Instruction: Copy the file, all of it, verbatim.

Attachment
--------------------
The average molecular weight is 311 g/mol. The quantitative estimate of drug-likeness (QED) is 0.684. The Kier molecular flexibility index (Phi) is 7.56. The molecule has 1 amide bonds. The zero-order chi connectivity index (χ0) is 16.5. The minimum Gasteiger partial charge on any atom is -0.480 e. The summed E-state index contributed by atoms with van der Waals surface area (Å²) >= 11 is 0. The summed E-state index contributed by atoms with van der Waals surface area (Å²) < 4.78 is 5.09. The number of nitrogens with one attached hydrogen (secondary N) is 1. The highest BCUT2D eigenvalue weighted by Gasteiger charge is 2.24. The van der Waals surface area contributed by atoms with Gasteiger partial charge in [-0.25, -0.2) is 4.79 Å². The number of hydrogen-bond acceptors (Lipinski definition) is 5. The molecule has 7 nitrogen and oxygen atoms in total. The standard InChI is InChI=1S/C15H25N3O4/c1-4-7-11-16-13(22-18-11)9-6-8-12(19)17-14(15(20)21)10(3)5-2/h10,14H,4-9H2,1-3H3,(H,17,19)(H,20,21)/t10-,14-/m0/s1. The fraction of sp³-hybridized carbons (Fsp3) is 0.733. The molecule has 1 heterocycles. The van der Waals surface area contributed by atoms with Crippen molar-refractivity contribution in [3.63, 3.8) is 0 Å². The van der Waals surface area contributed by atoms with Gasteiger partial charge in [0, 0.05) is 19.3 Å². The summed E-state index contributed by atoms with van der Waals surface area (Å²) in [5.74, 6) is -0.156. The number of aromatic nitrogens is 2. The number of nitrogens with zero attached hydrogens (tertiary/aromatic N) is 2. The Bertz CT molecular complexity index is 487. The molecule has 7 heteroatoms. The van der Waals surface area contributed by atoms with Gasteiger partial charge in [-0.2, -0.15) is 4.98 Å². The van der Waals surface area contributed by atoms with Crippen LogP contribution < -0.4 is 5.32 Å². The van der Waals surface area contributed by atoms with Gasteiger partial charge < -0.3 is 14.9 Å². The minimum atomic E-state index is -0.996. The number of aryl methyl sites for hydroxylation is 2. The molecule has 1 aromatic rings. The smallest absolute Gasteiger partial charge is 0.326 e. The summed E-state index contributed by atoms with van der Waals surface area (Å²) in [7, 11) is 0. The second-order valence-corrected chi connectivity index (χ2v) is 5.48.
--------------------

The average molecular weight is 311 g/mol. The quantitative estimate of drug-likeness (QED) is 0.684. The Kier molecular flexibility index (Phi) is 7.56. The molecule has 1 amide bonds. The zero-order chi connectivity index (χ0) is 16.5. The minimum Gasteiger partial charge on any atom is -0.480 e. The summed E-state index contributed by atoms with van der Waals surface area (Å²) >= 11 is 0. The summed E-state index contributed by atoms with van der Waals surface area (Å²) < 4.78 is 5.09. The number of nitrogens with one attached hydrogen (secondary N) is 1. The highest BCUT2D eigenvalue weighted by Gasteiger charge is 2.24. The van der Waals surface area contributed by atoms with Gasteiger partial charge in [-0.25, -0.2) is 4.79 Å². The number of hydrogen-bond acceptors (Lipinski definition) is 5. The molecule has 7 nitrogen and oxygen atoms in total. The standard InChI is InChI=1S/C15H25N3O4/c1-4-7-11-16-13(22-18-11)9-6-8-12(19)17-14(15(20)21)10(3)5-2/h10,14H,4-9H2,1-3H3,(H,17,19)(H,20,21)/t10-,14-/m0/s1. The fraction of sp³-hybridized carbons (Fsp3) is 0.733. The molecule has 1 heterocycles. The van der Waals surface area contributed by atoms with Crippen molar-refractivity contribution in [3.63, 3.8) is 0 Å². The van der Waals surface area contributed by atoms with Gasteiger partial charge in [0, 0.05) is 19.3 Å². The summed E-state index contributed by atoms with van der Waals surface area (Å²) in [5.74, 6) is -0.156. The number of aromatic nitrogens is 2. The number of nitrogens with zero attached hydrogens (tertiary/aromatic N) is 2. The Bertz CT molecular complexity index is 487. The molecule has 7 heteroatoms. The van der Waals surface area contributed by atoms with Gasteiger partial charge in [-0.2, -0.15) is 4.98 Å². The van der Waals surface area contributed by atoms with Crippen LogP contribution < -0.4 is 5.32 Å². The van der Waals surface area contributed by atoms with Gasteiger partial charge < -0.3 is 14.9 Å². The minimum atomic E-state index is -0.996. The number of aryl methyl sites for hydroxylation is 2. The molecule has 1 aromatic rings. The smallest absolute Gasteiger partial charge is 0.326 e. The summed E-state index contributed by atoms with van der Waals surface area (Å²) in [7, 11) is 0. The second-order valence-corrected chi connectivity index (χ2v) is 5.48.